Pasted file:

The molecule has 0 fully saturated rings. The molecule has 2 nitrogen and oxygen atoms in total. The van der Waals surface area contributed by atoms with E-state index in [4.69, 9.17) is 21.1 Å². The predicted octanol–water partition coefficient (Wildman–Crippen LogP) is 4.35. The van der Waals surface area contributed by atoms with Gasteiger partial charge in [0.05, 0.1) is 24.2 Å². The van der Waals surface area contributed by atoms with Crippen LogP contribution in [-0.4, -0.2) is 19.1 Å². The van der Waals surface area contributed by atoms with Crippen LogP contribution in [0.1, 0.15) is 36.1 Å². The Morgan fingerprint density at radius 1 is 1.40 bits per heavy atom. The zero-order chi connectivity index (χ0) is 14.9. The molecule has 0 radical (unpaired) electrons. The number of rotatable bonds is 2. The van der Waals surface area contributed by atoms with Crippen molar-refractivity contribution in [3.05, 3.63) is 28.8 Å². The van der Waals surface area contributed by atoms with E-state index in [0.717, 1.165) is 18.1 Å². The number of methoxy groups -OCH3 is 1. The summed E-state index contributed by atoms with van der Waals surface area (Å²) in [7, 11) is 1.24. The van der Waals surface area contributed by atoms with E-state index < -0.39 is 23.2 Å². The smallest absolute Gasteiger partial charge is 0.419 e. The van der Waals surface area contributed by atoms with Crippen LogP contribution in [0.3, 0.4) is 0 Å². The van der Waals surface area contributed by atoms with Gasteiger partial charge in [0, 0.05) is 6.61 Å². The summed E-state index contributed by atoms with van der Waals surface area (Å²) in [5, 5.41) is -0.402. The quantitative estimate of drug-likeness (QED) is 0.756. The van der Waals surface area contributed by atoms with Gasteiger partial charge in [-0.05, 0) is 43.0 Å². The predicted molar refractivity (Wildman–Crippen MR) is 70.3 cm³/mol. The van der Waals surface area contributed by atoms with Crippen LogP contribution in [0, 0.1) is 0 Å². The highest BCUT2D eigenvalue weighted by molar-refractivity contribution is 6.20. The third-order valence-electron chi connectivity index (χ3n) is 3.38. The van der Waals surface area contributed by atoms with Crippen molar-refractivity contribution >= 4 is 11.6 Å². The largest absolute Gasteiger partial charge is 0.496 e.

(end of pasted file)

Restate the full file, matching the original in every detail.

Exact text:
The molecule has 0 fully saturated rings. The molecule has 2 nitrogen and oxygen atoms in total. The van der Waals surface area contributed by atoms with E-state index in [4.69, 9.17) is 21.1 Å². The predicted octanol–water partition coefficient (Wildman–Crippen LogP) is 4.35. The van der Waals surface area contributed by atoms with Gasteiger partial charge in [0.05, 0.1) is 24.2 Å². The van der Waals surface area contributed by atoms with Crippen LogP contribution in [-0.4, -0.2) is 19.1 Å². The van der Waals surface area contributed by atoms with Crippen LogP contribution in [0.1, 0.15) is 36.1 Å². The Morgan fingerprint density at radius 1 is 1.40 bits per heavy atom. The zero-order chi connectivity index (χ0) is 14.9. The molecule has 0 radical (unpaired) electrons. The number of rotatable bonds is 2. The van der Waals surface area contributed by atoms with Crippen molar-refractivity contribution in [3.05, 3.63) is 28.8 Å². The van der Waals surface area contributed by atoms with E-state index in [0.717, 1.165) is 18.1 Å². The number of methoxy groups -OCH3 is 1. The summed E-state index contributed by atoms with van der Waals surface area (Å²) in [7, 11) is 1.24. The van der Waals surface area contributed by atoms with E-state index < -0.39 is 23.2 Å². The smallest absolute Gasteiger partial charge is 0.419 e. The van der Waals surface area contributed by atoms with Crippen LogP contribution in [0.3, 0.4) is 0 Å². The van der Waals surface area contributed by atoms with Gasteiger partial charge in [0, 0.05) is 6.61 Å². The summed E-state index contributed by atoms with van der Waals surface area (Å²) in [5, 5.41) is -0.402. The quantitative estimate of drug-likeness (QED) is 0.756. The van der Waals surface area contributed by atoms with Gasteiger partial charge in [-0.05, 0) is 43.0 Å². The predicted molar refractivity (Wildman–Crippen MR) is 70.3 cm³/mol. The van der Waals surface area contributed by atoms with Crippen LogP contribution in [0, 0.1) is 0 Å². The highest BCUT2D eigenvalue weighted by molar-refractivity contribution is 6.20. The third-order valence-electron chi connectivity index (χ3n) is 3.38. The van der Waals surface area contributed by atoms with Crippen molar-refractivity contribution >= 4 is 11.6 Å². The largest absolute Gasteiger partial charge is 0.496 e.